Ensure correct name translation. When you point your browser at sun.com, you type in letters, not numbers. So how does TCP/IP work on numbers if you don't use numbers to find things on the Internet? You could use numbers, but there's no need. The Domain Name System (DNS) was constructed by Internet designers who were tired of typing in numbers, and wanted a type of phone book they could rely on. UNIX systems rely on DNS primarily because DNS has evolved as UNIX has evolved. Microsoft and Apple systems, starting out in small work groups, can make use of DNS, but will also just try to locate systems with broadcast packets--the computer equivalent of leaning out the window and simply calling for the machine you want. Microsoft even developed their own type of phone book service called the Windows Internet Naming Service (WINS). The larger the network you would like to serve, the more likely it is that clients won't see your server without updating the DNS or WINS entries for it. Though it's possible that these services are being automatically updated for you, if you have trouble connecting to your server, these are among the first places to check for issue. If you are not already familiar with these tools, consult with your local systems administrator or Internet Service Provider (ISP) for more information.
Activate the software that serves information. One of the simplest examples of making a workstation a server is for the purpose of file sharing. To provide a directory in which your peers may share files, turn on the file server software already resident on your workstation and identify what directory and under what conditions you wish to share. Staying with the Macintosh example, the file sharing programs with GUI support can be launched from within the "System Preferences/Sharing" folder. Selecting the "File Sharing" option turns on the capability, but this should not be done without also configuring the "Options" and "Setting" security on the directories being shared.
Configure the server software for your needs. It is an industry best practice to spend at least a few minutes ensuring that the software you are using is configured for the needs of the particular installation. The Macintosh operating system can provide file sharing capabilities through a variety of different networking protocols. As a general rule, it is wise to only offer the service on those protocols you know your clients will need. To select the file sharing protocols you wish to activate, click the "Options" button in the lower-right-hand corner of the "Sharing" dialog box in "System Preferences." Turn off protocols you are not likely to need. Leverage the security settings to help ensure that unauthorized users do not create mischief on your system.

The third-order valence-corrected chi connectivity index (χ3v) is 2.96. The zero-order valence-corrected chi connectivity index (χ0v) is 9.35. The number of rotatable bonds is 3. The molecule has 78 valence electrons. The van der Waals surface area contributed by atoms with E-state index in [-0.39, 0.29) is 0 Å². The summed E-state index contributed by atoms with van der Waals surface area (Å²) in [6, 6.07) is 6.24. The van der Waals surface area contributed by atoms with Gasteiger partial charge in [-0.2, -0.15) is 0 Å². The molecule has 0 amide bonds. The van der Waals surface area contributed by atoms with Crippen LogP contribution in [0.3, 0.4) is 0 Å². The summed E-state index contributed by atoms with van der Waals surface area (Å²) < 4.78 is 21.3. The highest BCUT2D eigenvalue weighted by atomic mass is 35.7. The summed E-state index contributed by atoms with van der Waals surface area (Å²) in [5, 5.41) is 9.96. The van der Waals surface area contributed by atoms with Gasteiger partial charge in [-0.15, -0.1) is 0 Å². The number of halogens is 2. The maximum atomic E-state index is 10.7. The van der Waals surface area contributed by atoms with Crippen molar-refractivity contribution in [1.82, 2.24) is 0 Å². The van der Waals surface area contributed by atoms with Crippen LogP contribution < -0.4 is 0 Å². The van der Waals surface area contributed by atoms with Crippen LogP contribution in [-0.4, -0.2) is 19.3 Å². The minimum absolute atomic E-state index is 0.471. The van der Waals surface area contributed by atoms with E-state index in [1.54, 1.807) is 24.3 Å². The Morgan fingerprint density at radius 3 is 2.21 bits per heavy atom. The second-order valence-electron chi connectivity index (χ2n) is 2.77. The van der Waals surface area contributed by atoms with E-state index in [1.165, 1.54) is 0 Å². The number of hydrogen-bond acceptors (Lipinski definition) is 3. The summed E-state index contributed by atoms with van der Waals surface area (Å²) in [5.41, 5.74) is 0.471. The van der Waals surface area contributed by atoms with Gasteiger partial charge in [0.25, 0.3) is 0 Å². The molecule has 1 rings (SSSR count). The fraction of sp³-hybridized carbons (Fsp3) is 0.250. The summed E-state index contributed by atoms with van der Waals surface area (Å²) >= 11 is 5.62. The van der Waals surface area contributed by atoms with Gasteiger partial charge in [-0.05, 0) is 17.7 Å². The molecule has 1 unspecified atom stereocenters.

- check Whether it's file sharing with NFS, or transfers with FTP it is wise to make the folder used for these transfers an out-of-the-way folder. Users of your system cannot typically access directories above the shared directory in the hierarchy, but unless you are vigilant about security, they may be able to access sub-directories. If you should share the root directory of a UNIX system (/.) or of a Windows system (C:\) you might accidentally expose the operating system files to network users. It's safer to create a directory just for sharing and keep network users confined to that directory hierarchy.
- close Research really is valuable when adapting a workstation for use as a server. There are some features of server software that may not work as expected or at all when run on a workstation version of an operating system.
Items you will need
- photo_camera Apache feather is from Apache.org, other images developed by Paul Nelis